In New York, about 190 megawatts of efficiency and renewable energy has been deployed to effectively reducing the peak summer load. It is mysterious how some groups opposed to Indian Point can claim that these 190 megawatts of efficiency and renewable energy can somehow replace over 2,000 megawatts of base-loaded carbon-free Indian Point.

Webster tried to bolster his case by referring to a PSE publication.[6] However, Webster omitted PSE’s caution “…it is possible that a portion of the plant’s generation might temporarily be replaced by gas generation rather than renewables.” This warning by PSE is in direct conflict with Riverkeeper’s claim that, come 1 May 2020, Indian Point 2 could be replaced  by efficiency and renewable energy.[7] Further, a closer look at the PSE report shows that efficiency and renewable energy cannot replace Indian Point by May nor possibly for decades after that. So PSE’s “temporarily” turns into years of gas usage, annually releasing up to 15 million tonnes of greenhouse gases. Not what Riverkeeper bargained for. With such a safe plant, why waste the billions of dollars invested in efficiency and renewable energy to replace Indian Point when we need these clean resources to continue to replace gas- generated electricity?

By promoting fears about Indian Point, Riverkeeper’s actions are leading to more fossil fuel use. This undermines New York’s Climate Leadership and Community Protection Act. The responsible thing for Riverkeeper to do now is to ask the State to convene an emergency meeting where fact-based evaluation would be used to determine the best future use of Indian Point.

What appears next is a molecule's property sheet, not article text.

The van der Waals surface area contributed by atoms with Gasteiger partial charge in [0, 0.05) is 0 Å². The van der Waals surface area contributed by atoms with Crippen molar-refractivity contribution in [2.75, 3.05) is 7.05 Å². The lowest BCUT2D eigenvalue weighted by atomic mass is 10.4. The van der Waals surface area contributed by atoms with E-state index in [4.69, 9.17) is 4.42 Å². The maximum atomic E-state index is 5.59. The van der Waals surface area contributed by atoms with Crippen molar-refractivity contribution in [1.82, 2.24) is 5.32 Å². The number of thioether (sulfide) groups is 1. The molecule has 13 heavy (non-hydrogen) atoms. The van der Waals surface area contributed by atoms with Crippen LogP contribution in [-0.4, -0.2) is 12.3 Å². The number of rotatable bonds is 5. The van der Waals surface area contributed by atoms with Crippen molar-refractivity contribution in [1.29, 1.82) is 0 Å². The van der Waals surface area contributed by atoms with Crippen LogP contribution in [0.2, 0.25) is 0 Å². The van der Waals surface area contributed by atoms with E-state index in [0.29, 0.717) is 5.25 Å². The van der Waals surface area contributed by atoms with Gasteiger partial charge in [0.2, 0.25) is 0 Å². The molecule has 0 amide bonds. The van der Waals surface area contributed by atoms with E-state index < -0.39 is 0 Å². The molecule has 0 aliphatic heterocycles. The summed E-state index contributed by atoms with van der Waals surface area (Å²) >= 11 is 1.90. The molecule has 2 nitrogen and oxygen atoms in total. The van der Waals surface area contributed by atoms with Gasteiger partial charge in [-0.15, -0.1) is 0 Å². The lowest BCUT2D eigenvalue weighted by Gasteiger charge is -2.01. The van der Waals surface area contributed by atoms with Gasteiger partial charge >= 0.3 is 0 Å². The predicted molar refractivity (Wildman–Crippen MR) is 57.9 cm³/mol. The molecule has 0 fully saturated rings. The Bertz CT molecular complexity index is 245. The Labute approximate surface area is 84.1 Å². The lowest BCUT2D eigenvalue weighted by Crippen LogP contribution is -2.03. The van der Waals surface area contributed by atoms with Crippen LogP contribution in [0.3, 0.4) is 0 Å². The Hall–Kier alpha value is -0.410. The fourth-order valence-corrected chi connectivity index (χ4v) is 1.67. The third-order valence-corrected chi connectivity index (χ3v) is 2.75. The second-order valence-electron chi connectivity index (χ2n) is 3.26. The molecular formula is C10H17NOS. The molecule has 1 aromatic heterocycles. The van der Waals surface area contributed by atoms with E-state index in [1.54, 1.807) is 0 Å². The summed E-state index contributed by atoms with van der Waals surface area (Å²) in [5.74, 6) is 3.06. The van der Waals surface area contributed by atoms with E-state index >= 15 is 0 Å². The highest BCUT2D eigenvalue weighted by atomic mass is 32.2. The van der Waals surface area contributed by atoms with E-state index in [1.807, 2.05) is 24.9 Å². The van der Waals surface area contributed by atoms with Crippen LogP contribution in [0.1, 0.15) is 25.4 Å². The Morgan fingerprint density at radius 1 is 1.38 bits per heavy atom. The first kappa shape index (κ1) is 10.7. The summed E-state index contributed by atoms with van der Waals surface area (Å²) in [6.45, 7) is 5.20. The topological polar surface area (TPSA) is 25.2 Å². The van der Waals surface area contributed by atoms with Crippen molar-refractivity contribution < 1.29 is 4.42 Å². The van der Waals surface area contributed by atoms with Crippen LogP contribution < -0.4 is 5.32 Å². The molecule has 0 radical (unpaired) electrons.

Herschel Specter is an engineer who focused on nuclear safety issues in many positions, including at the Nuclear Regulatory Commission and the International Atomic Energy Agency. Leonard Rodberg is a physicist who taught climate change and public policy at Queens College/CUNY until his retirement in 2017

[1] Letter to the Editor, Richard Webster, Gotham Gazette, April 17, 2020 https://www.gothamgazette.com/opinion/9319-letter-to-the-editor-coronavirus-not-relevant-to-needed-closure-of-indian-point

[2] “Nuclear Accident at Indian Point: Consequences and Costs”, M. McKinzie and C. Paine, NRDC, October, 2011. https://www.nrdc.org/sites/default/files/NRDC-1336_Indian_Point_FSr8medium.pdf

[3] “Sources, Effects and Risks of Ionizing Radiation,” United Nations Scientific Committee on the Effects of Atomic Radiation, 2013. https://www.unscear.org/docs/publications/2013/UNSCEAR_2013_GA-Report.pdf#page=19

[4] Backgrounder on Emergency Preparedness at Nuclear Power Plants” U.S. NRC. https://www.nrc.gov/reading-rm/doc-collections/fact-sheets/emerg-plan-prep-nuc-power.html

[5] 2020 Load & Capacity Data Report, New York Independent System Operator, Inc, April 2020 https://www.nyiso.com/documents/20142/2226333/2020-Gold-Book-Final-Public.pdf/

[6] “Research Brief: Evaluating the potential for renewables, storage, and energy efficiency to offset retiring nuclear power generation in New York.”, PSE Healthy Energy, April, 2020. https://www.psehealthyenergy.org/our-work/publications/archive/research-brief-new-york-renewables-indian-point/

[7] “Riverkeeper statement regarding the Champlain Hudson Power Express”, Riverkeeper, November 18, 2019. https://www.riverkeeper.org/news-events/news/energy/riverkeeper-statement-regarding-the-champlain-hudson-power-express